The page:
These leakage products consist of residues of additives used during production to give plastic pipes their desired properties, as well as any subsequent breakdown products. The study showed: There are no health risks associated with drinking water from PEX pipes.
There is uncertainty about the use of plastic and brass materials, stainless PEX crimp fittings incorporate all the positive features of plastic and brass, with none of the negatives. They provide high strength, high corrosion resistance and large flow passages.
At a rate of 8 feet per second, the CPVC fitting will cause less than 1% restriction in flow while PEX fittings create a 23% to 54% reduction in flow, depending on the fitting used.
You may use pinch rings, copper crimp rings, pro crimp rings, and stainless steel sleeves with any of our Poly Alloy fittings. So at least as far as their products go, there should be no problem.
DISADVANTAGES OF BRASS
Brass requires a good deal of maintenance since it is prone to a blackish tarnish. The biggest challenge to upkeep most metals, including brass, is the removal and inhibition of tarnish. All substances, especially metals, oxidize when exposed to the air.
Brass: An allow of copper and zinc, brass piping is slightly less common than copper piping but has a slightly longer lifespan. Generally, brass pipes can survive between 80-100 years.
Water sitting for several hours or overnight in a brass faucet can leach lead from the brass faucet interior which may produce high lead levels in the first draw of drinking water.
Mice and rats will chew through anything they can, including plastic, so PEX tubing is at just as much risk as the plastic-coated wiring in a car or an HVAC unit. While all rodent damage can be expensive, if rodents chew through a home's PEX water pipes, the result can be disastrous.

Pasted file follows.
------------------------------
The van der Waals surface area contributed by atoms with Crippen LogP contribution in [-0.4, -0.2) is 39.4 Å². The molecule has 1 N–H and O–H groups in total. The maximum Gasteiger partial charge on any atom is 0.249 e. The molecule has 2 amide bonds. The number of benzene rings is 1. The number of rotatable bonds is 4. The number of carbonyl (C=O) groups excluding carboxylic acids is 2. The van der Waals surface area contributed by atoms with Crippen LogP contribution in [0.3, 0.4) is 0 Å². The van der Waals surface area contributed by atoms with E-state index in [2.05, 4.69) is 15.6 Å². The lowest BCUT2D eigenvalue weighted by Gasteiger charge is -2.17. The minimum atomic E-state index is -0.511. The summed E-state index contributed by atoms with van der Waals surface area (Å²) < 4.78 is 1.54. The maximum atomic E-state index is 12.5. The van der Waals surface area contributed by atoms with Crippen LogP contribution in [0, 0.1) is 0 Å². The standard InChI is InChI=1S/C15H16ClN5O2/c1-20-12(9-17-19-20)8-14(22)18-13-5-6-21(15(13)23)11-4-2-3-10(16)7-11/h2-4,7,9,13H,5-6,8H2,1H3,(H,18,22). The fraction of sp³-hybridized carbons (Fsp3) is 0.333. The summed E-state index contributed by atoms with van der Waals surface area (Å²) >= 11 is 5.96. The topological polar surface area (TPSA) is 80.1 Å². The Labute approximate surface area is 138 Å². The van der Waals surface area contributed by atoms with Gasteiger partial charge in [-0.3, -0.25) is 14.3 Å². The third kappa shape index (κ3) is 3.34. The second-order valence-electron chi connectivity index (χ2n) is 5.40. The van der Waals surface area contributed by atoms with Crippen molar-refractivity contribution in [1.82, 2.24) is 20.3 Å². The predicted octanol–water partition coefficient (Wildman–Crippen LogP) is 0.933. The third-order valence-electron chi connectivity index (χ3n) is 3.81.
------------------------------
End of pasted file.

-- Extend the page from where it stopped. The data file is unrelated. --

Why do brass, bronze and copper turn green? All of these metals contain copper. When copper reacts with oxygen, it oxidizes and generates a greenish-blue layer that protects the metal from further corrosion. Any metal that contains a high amount of copper can turn green.
PEX can't be installed in high heat areas.
You can't install PEX in high heat areas like near recessed lighting. This also means you can't connect PEX directly to a hot water heater, but you can use a connecting material to do this.
Additionally, long-term testing programs on PEX have shown that it has a potential lifespan of more than 100 years. So, while copper systems may have to be re-piped every few years or decades due to corrosion and pinhole leaks, a PEX system can last 10 times longer — or more.
Although there are three types of PEX (see Label Lingo, below), the different colors don't connote the distinctions; they simply make it easy for the installer to identify which lines carry hot water and which carry cold. Red PEX pipe carries hot water. Blue PEX pipe carries cold water.
Although copper piping takes significantly longer to install, it does provide a longer overall lifespan. Copper manufacturers typically offer a 50 year warranty in comparison to 25 years for PEX, but this of course may vary by supplier.